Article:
Mary is divorced, estranged from her family and suffering with cancer. Her son Mike visits her during spring break. She asks him for concrete actions of moral support. Mike’s father and aunt caution him not to get involved. Old wounds re-open, and the bonds of family and love are rigorously tested. William Considine, pens this naturalistic, family drama — autobiographical in detail — and peppered it with elements of poetry and surrealism.
We spoke with the aforementioned “son,” played by Richard Keyser and his journey from economics class to the theater.
Tell us about yourself as an artist?
I know this probably puts me in the minority — but art was rather tangential to me, growing up. I was in choir for a few years, and then dropped it to go into business school. It wasn’t until I hit economics classes in college that I decided I needed something more fulfilling, and I started with technical theatre. Several semesters later, I had dropped out and started working. It was the right choice; I’ve loved every minute of it. As an artist, I’m a jack-of-all-trades. I’ve got around 100 credits, everything from lighting design to producing to performing, and thirteen years of experience.
How do you prepare as an actor … does it change when you have something of such powerful emotion?
As an actor, I’m not heavily into research or method. I learn quickly and like to be able to work within a space and without text as soon as possible. I think this approach allows me to explore “the moment” more thoroughly and find things that some others might not. As to powerful emotion? Sometimes it’s there and very real, and sometimes it’s not. But if you’ve felt it once, you can always get back to it and use it. Even if the only time you really felt a particular emotion on stage was “some play you did in 2010”, channel it. Experience counts, and method is there for times when inspiration isn’t.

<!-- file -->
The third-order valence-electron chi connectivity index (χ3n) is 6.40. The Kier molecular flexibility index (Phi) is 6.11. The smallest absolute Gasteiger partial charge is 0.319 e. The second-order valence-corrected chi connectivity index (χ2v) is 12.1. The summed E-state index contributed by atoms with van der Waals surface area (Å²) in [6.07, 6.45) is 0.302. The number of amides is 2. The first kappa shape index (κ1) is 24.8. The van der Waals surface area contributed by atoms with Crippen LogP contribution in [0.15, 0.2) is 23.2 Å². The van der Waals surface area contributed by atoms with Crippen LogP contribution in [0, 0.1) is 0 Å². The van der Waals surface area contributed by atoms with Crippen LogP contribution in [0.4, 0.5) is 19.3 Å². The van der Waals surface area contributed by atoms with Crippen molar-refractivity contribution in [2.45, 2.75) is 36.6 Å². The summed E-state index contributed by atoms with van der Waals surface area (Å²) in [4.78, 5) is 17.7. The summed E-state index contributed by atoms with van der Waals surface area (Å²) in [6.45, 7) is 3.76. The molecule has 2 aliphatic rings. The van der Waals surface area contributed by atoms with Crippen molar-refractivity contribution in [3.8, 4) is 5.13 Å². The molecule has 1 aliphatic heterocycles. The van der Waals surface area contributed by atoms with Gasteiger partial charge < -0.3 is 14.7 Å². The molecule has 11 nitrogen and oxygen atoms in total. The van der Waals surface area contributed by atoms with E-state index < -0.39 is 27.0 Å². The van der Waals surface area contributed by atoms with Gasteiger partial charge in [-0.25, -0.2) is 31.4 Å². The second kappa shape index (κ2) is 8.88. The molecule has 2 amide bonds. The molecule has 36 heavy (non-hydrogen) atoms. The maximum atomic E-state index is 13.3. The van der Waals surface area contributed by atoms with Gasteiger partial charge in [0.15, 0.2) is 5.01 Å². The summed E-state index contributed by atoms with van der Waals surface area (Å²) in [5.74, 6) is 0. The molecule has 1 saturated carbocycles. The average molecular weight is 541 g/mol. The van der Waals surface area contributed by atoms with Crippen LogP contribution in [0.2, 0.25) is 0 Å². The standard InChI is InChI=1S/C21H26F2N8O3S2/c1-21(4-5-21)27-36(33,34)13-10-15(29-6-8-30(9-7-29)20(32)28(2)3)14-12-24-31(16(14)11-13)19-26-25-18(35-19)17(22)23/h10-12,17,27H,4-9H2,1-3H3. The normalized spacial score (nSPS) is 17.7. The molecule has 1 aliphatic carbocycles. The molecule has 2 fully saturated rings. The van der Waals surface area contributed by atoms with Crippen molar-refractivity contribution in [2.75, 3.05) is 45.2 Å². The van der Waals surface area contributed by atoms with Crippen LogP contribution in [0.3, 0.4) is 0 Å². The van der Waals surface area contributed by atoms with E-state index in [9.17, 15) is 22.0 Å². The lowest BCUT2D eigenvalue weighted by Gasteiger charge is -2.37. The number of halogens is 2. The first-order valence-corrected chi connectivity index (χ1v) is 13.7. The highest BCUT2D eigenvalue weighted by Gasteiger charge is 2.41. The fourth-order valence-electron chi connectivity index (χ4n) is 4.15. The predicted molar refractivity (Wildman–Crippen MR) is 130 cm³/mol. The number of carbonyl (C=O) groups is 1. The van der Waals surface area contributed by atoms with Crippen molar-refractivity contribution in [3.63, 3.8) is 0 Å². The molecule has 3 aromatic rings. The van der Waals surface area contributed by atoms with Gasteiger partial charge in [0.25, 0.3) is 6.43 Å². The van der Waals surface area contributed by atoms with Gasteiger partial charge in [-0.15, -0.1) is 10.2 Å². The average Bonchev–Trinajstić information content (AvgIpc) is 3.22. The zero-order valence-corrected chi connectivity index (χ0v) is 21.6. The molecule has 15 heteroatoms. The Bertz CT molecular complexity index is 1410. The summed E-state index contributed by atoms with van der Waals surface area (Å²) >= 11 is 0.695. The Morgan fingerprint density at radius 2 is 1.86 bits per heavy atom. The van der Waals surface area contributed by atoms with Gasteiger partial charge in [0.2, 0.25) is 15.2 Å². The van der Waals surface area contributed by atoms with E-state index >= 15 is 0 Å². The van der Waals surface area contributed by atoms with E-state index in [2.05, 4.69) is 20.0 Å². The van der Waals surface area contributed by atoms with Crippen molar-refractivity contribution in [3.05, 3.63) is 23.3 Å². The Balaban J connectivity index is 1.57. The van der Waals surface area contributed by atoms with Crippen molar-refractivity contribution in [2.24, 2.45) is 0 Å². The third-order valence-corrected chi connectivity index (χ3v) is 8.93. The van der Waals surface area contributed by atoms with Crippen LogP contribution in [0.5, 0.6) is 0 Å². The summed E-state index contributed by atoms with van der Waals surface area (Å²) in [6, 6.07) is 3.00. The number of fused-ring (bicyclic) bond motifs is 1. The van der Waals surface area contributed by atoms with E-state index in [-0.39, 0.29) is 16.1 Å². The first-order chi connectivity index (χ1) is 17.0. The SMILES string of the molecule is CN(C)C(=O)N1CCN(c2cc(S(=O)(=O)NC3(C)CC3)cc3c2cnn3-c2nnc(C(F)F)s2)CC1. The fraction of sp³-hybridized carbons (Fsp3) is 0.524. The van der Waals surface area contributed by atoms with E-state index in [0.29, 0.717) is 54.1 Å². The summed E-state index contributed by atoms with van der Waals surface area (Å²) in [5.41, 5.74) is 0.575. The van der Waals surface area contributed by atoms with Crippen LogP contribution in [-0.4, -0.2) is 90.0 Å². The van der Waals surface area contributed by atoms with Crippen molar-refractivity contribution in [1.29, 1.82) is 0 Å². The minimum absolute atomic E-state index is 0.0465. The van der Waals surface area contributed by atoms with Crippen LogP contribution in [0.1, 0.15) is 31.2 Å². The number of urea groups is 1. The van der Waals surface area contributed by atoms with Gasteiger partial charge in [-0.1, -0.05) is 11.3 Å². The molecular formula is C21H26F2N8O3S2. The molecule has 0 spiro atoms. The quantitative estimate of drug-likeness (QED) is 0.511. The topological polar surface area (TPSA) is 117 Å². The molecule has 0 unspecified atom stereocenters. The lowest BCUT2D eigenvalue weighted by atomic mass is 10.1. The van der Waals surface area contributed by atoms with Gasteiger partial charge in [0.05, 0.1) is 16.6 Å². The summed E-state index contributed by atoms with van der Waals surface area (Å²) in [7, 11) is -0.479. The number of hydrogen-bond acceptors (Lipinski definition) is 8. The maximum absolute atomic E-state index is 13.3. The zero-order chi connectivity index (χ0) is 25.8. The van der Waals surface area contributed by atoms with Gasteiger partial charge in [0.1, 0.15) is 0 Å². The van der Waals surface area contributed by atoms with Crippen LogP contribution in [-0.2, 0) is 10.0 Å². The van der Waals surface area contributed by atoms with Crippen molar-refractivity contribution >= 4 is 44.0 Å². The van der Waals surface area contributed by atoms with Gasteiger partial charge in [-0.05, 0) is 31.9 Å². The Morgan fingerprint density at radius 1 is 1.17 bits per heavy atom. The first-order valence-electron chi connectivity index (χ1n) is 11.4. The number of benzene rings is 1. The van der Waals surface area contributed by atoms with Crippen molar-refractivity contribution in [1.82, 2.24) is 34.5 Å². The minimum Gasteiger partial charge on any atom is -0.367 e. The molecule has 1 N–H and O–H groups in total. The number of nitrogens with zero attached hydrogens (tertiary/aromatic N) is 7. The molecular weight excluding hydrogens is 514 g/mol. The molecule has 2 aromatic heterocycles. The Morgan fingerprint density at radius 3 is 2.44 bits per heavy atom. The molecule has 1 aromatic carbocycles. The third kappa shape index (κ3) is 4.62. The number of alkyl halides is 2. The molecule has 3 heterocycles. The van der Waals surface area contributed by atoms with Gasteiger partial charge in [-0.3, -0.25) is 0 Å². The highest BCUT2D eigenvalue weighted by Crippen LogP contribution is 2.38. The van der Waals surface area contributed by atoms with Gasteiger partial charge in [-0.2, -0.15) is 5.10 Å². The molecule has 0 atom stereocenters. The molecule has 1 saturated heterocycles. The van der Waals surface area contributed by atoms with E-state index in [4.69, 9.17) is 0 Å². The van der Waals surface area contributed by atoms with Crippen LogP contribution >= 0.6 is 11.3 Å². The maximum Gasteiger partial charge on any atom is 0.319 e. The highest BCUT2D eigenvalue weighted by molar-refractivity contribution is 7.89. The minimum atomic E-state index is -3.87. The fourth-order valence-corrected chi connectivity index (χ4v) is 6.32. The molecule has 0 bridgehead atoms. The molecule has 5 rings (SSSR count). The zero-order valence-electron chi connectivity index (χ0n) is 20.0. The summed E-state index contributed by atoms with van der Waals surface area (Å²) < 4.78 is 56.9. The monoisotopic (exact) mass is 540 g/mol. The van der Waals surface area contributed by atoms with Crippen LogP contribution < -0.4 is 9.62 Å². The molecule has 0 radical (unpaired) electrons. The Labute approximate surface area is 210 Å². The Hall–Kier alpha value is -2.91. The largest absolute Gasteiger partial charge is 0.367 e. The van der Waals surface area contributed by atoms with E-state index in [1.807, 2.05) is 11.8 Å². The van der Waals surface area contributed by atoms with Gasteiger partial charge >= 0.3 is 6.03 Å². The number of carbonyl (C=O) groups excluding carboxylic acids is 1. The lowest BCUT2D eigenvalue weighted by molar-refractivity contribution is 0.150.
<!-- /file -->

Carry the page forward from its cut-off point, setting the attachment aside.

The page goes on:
OK, Shakespeare’s gone now. Considine is not. What’s it like having the author right there?
There are things about having the author there that both make it easier and harder. You can bounce things off him/her and get their take.. that’s a huge plus. That said, most of what a writer puts to paper is very personal to them, so there’s a fragility there. Even if you’re totally open about things, they might have a totally different take on what’s going on than you do.
What do you hope the audience will take away from this piece?
I hope that they’ll be able to get a sense that we’re up there painting a portrait of a very broken family, and that healing/reconciliation can be found even in the worst of situations.
What’s next for you?
Well… this is my last New York project, at least for the next six months. If you came looking, you’d find me backstage running lights for Amazing Grace: The Musical. In Washington, DC.
Magnetite LLC presents
Moral Support, A new play by William Considine
Medicine Show Theatre, 549 W. 52nd Street, 3rd floor, New York City
February 21, 22, 23 @ 8:00 p.m. / February 24 @ 4:00 p.m.
February 28, March 1, 2 @ 8:00 p.m. / March 3 @ 4:00 p.m.